'My whole salary goes to the mortgage': Credit crackdown puts heat on home buyers
The banking royal commission’s final report is still months away, but its public exposure of bad practices and dodgy lending has already had a chilling effect on the property market.
Anticipating the commission’s findings, the major banks have already begun to tighten lending standards.
And that is making this difficult for borrowers and property developers.
“The royal commission has scared a lot of people,” Aussie Home Loans founder John Symond told 7.30.
“It’s certainly shaken up the big institutions, the big banks, it’s focused and put the light on a lot of areas that need fixing.”
Mark and Samantha Burgess bought an apartment off the plan in a Sydney development in 2016.
They have since taken a double hit, due to stricter lending rules and a falling property market.
Initially they were told they would need a 10 per cent deposit for their $1.65 million purchase.
But when it came time to settle in August this year, things had changed.
“The bank pulled out at the last minute,” Mr Burgess told 7.30.
“We had to find another bank.”
Then they were told they needed a 20 per cent deposit.
“We were on the verge of losing the deposit and losing the property,” Mr Burgess said.
“Just getting that 20 per cent together, if it hadn’t been for friends and family coming to our aid we wouldn’t be here now.”
On top of all that, they were told the property was now worth $300,000 less than what they had paid for it, and their ability to pay came under intense scrutiny.
“My whole salary goes to the mortgage,” Mr Burgess said.
“It was drawn out, it was arduous, it was stressful.
“I don’t envy anybody else who’s out there going through this — and there seem to be quite a few.”
Luke Berry is the developer of the apartment complex the Burgesses bought into.
He said developers were also under the microscope.
“Banks are scrutinising pre-sales,” he told 7.30.
“They want to understand who your builder is, they want to understand your ability as a developer, if you can cover overruns.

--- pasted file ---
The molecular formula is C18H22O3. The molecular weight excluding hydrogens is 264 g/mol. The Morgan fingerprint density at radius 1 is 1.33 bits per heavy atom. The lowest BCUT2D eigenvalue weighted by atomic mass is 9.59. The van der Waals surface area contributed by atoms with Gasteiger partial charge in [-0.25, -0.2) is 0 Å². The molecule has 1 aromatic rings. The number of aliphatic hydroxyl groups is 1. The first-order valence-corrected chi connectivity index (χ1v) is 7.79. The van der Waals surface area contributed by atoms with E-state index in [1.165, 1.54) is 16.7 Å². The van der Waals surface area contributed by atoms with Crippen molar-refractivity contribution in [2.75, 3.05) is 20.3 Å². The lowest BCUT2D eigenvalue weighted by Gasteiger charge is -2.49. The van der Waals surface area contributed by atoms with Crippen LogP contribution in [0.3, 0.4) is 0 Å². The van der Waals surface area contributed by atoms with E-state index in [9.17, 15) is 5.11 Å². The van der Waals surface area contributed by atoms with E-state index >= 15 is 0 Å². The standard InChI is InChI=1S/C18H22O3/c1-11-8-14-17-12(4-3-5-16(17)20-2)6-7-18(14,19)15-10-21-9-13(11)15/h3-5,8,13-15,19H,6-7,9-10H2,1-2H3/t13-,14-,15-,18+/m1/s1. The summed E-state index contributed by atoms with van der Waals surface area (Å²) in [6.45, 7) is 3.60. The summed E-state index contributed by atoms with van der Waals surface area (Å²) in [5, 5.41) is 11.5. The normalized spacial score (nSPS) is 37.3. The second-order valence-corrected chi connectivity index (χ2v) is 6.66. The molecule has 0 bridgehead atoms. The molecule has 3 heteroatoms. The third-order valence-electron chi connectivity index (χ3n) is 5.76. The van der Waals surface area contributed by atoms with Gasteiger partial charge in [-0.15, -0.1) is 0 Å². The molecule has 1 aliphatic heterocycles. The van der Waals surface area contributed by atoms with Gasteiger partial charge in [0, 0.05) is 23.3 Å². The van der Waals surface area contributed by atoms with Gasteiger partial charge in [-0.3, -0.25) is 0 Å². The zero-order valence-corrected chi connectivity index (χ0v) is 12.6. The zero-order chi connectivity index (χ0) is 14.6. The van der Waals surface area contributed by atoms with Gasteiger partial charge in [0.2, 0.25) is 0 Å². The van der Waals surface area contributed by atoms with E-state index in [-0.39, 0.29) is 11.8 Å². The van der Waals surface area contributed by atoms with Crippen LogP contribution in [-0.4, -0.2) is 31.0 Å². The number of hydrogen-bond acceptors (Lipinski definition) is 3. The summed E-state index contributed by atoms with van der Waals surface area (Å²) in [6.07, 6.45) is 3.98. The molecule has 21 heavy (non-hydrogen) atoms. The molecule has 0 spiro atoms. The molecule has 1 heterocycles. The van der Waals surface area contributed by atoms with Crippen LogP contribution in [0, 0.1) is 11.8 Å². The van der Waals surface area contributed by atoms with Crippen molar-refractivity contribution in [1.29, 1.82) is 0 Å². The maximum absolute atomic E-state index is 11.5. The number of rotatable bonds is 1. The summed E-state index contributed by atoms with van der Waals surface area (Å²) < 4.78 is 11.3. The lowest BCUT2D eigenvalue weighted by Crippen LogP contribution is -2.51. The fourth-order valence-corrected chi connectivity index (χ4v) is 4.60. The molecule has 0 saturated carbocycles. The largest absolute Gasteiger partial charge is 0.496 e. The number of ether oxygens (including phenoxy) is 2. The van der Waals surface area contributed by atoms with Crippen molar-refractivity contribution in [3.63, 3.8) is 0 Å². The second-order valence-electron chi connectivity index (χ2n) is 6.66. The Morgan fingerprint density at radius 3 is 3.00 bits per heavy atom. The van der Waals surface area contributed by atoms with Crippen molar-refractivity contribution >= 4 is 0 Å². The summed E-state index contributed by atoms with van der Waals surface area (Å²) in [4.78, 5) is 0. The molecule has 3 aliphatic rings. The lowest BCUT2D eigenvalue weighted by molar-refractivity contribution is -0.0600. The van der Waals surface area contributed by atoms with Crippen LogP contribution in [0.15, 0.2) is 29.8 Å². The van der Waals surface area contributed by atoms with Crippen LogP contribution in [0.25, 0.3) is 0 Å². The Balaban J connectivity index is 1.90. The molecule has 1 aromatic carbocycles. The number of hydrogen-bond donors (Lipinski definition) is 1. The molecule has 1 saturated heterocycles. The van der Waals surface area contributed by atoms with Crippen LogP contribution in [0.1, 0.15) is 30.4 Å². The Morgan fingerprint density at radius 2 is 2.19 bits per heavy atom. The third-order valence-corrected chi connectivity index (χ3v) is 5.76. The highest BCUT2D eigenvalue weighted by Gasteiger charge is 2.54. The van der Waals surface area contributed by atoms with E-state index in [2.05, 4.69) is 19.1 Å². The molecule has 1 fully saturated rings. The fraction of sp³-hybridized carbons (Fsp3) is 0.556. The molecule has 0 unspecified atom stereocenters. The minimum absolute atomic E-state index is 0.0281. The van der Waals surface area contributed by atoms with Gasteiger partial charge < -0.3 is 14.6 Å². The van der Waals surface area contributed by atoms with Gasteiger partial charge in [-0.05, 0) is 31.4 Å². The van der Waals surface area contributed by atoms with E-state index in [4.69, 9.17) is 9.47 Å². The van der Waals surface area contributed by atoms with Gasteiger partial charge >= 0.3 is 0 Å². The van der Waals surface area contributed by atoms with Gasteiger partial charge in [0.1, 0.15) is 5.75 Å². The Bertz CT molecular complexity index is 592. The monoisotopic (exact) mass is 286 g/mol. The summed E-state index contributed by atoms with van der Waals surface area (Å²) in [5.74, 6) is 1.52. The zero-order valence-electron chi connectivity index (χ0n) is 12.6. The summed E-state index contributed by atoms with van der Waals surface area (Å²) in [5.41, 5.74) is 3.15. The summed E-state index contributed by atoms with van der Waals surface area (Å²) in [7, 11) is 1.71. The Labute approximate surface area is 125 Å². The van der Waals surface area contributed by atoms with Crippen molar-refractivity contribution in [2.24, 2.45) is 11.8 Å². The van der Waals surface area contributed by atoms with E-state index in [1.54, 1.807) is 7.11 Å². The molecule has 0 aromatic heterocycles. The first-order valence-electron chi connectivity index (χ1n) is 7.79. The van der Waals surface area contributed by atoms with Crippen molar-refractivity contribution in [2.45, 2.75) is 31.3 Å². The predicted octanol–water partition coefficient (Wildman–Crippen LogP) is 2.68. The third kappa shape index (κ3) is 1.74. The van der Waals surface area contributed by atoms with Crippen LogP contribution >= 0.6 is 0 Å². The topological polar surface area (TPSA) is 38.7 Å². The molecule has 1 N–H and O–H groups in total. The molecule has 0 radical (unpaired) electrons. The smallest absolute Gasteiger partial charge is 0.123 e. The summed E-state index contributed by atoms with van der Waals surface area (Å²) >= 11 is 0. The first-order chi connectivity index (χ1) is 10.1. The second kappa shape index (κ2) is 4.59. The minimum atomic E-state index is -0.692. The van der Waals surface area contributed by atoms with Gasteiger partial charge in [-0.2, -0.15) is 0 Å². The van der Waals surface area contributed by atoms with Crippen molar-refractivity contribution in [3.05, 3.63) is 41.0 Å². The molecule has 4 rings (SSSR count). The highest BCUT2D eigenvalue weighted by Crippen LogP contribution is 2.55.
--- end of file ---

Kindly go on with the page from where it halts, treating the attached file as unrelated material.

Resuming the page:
“It’s definitely a lot harder than it has been in the past.”
In June this year, there were more than 156,000 apartments — a record number — being built around the country.
But buyers are scarce.
“Usually you would have confidence of selling one or two a month. At the moment it might be one every three months,” Mr Berry said.
“So you’re seeing a significant slowdown.”
Mr Berry hopes he and his developments will survive the downturn.
“I think projects will halt,” he said.
“You’ll have projects with a big hole in the ground that can’t get momentum.
“I can see that’s going to happen for the next 12 months until people work out their pathway on how they’re going to survive this credit crisis.”
John Symond says a large interest rate rise could wipe out borrowers “like a tsunami”. (ABC News)
The royal commission has not been the only thing acting as a brake on the industry.
The financial watchdog, the Australian Prudential Regulatory Authority (APRA), has also moved to take the heat out of the investment-property market.
In 2014, it limited the amount by which banks could increase their proportion of investor loans to 10 per cent a year.
Then in 2017, it sought to slash the number of interest-only loans on the banks’ books.
But according to Mr Symond, the real future threat could come from a different front — the Reserve Bank, if and when it decides to raise interest rates.
The central bank has recently suggested the next interest rate move could possibly be down, but is more likely to be an increase.
And that, Mr Symond says, will be a problem.
“People have now adjusted to low interest rates,” he said.
“If interest rates went to 10 per cent over the next couple of years, people couldn’t handle that. It would wipe people out like a tsunami.”